Scientific Paper / Artículo Científico

pISSN: 1390-650X / eISSN: 1390-860X












Wilmer Contreras Urgilés1,*, José Maldonado Ortega1, Rogelio León Japa1




This research explains the methodology for the creation of a diagnostic system applied to the detection of mechanical failures in vehicles with gasoline engines through artificial neural networks. The system is based on the study of the intake phase of the Otto cycle, which is recorded through the physical implementation of a MAP sensor (Manifold Absolute Pressure). A strict sampling protocol and its corresponding statistical analysis are applied. Statistical values of the MAP sensor signal such as, area, energy, entropy, maximum, mean, minimum, power and RMS, were selected according to the greater amount of information and significant difference. The data were obtained with the application of 3 statistical methods (ANOVA, correlation matrix and Random Forest) to create a database that allows the training of a neural network feed-forward backpropagation, with which a classification error of 1.89 e−11 was achieved. The validation of the diagnostic system was carried out by the generating supervised failures in different engines with provoked ignition.

En la presente investigación se explica la metodología para la creación de un sistema de diagnóstico aplicado a la detección de fallas mecánicas en vehículos con motores a gasolina mediante redes neuronales artificiales, el sistema se basa en el estudio de la fase de admisión del ciclo Otto, el cual es registrado a través de la implementación física de un sensor MAP (Manifold Absolute Pressure). Se emplea un estricto protocolo de muestreo y su correspondiente análisis estadístico. Los valores estadísticos de la señal del sensor MAP: área, energía, entropía, máximo, media, mínimo, potencia y RMS se seleccionaron en función al mayor aporte de información y diferencia significativa. Los datos se obtuvieron con la aplicación de 3 métodos estadísticos (ANOVA, matriz de correlación y Random Forest) para tener una base de datos que permita el entrenamiento de una red neuronal feedforward backpropagation, con la cual se obtiene un error de clasificación de 1.89e−11. La validación del sistema de diagnóstico se llevó a cabo mediante la provocación de fallas supervisadas en diferentes motores de encendido provocado.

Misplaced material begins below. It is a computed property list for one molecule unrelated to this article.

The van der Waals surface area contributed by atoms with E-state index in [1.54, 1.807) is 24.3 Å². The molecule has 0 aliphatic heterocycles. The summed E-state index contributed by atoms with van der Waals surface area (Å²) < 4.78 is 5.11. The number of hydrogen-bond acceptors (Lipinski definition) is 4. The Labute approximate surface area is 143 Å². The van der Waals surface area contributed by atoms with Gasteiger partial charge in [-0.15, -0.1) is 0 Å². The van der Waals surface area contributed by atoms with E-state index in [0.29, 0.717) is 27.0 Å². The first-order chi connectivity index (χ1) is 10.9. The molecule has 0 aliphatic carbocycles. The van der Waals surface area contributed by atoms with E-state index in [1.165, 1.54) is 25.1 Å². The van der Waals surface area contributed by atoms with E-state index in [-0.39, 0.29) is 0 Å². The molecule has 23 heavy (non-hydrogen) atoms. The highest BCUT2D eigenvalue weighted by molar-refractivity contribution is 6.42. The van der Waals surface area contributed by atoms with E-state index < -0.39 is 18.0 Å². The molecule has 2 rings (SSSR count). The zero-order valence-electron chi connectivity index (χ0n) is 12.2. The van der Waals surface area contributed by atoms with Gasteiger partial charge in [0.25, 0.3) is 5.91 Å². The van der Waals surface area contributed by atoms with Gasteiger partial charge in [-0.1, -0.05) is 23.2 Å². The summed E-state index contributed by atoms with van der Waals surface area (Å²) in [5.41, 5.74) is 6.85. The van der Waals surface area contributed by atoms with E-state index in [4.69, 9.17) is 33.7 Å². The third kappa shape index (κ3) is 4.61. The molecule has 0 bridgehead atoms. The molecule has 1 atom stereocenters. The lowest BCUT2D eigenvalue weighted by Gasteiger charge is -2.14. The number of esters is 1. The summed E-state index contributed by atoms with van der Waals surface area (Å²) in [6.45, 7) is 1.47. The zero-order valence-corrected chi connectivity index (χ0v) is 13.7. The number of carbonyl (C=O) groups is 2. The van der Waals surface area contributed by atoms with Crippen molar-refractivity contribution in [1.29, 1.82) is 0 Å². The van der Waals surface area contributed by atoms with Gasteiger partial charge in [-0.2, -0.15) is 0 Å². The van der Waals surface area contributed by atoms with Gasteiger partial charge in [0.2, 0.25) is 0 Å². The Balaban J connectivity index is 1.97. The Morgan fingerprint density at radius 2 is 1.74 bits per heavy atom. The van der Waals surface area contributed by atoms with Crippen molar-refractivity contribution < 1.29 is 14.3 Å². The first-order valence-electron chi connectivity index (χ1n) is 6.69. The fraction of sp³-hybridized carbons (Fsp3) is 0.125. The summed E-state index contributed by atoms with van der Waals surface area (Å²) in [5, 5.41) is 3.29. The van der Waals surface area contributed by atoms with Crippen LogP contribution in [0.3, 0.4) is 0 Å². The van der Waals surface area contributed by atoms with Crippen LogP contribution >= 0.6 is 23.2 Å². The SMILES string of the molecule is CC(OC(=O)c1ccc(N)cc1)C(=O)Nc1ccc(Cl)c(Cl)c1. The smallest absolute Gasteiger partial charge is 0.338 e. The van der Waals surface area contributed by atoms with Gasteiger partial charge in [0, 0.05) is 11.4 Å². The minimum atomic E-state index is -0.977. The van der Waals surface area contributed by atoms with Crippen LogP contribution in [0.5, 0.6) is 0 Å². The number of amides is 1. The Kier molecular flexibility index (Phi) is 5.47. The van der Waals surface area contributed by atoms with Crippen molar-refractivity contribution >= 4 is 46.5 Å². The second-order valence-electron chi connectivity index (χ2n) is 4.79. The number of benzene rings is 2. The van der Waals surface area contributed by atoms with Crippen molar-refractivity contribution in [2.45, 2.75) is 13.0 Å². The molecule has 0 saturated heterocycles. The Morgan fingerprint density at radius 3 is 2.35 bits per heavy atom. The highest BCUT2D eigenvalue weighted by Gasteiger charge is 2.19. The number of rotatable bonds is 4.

Keywords: diagnosis, mechanical failures, network feed-forward backpropagation, ANOVA, correlation matrix, Random Forest.

Palabras clave: diagnóstico, fallos mecánicos, red feed-forward backpropagation, ANOVA, matriz de correlación, Random Forest.


1,* Research Group of Transportation Engineering (GIIT), Automotive mechanical engineering, Universidad Politécnica Salesiana, Cuenca – Ecuador.

Corresponding author :,


Received: 21-08-2018, accepted after review: 09-11-2018

Suggested citation: Contreras Urgilés, W.; Maldonado Ortega, J. and León Japa, R. (2019). «Application of feed-forward backpropagation neural network for the diagnosis of mechanical failures in engines provoked ignition». Ingenius. N.
°21, (january-june). pp. 20-28. doi:




1.  Introduction

Nowadays, operators and technicians in the area of automotive transportation use rudimentary diagrams for diagnosing and repairing engines with provoked ignition (EPI), which implies subjectivity in the diagnosis, longer periods for fault detection, lack of assertiveness and, as a consequence, high maintenance costs.

Therefore, it becomes necessary to apply new methodologies and specialized techniques for quicker diagnosis, thus optimizing resources for fault detection in engines of gasoline powered vehicles [1].

Due to the complexity for analyzing and interpreting the operational parameters of the EPI, it is necessary to use neural networks and computational mathematics for an efficient di-agnosis of mechanical failures in Otto cycle engines. Howlett [2] shows that the EPI can be monitored for failure diagnosis or control, by analyzing the spark plug signal using artificial neural networks.

Similarly, Antory [3] suggests that it is possible to precisely determine different types of common failures in automobile diesel engines, by means of a diagnosis model that uses a variation of autoassociative neural networks (AANN).

Other neural networks have also been applied for fault diagnosis in the automotive area. Chen and Zhao [4] use radial basis functions neural networks (RBFNN) to diagnose failures of the engine fuel system.

Parallel strategies can be applied to train an artificial neural network (ANN), e.g. training of a modified Elman network for diagnosing engine failures. This recurrent network can be very effective and achieve a good diagnosing result, due to its dynamic inputoutput relationship [5]. Similarly, Lian et al. [6] present a method based in fuzzy logic and neural networks, for diagnosing faults in engines with provoked ignition.

Shah et al. [7] propose a system for failure recognition of internal combustion engines, applying the discrete wavelet transform (DWT) and RBF neural networks. Cay [8] developed an ANN model based on the backpropagation algorithm, for predicting specific brake fuel consumption, effective power and exhaust temperature of an EPI. Cay et al. [9] presented an ANN model for predicting the performance and the exhaust emissions of an EPI working with methanol and gasoline.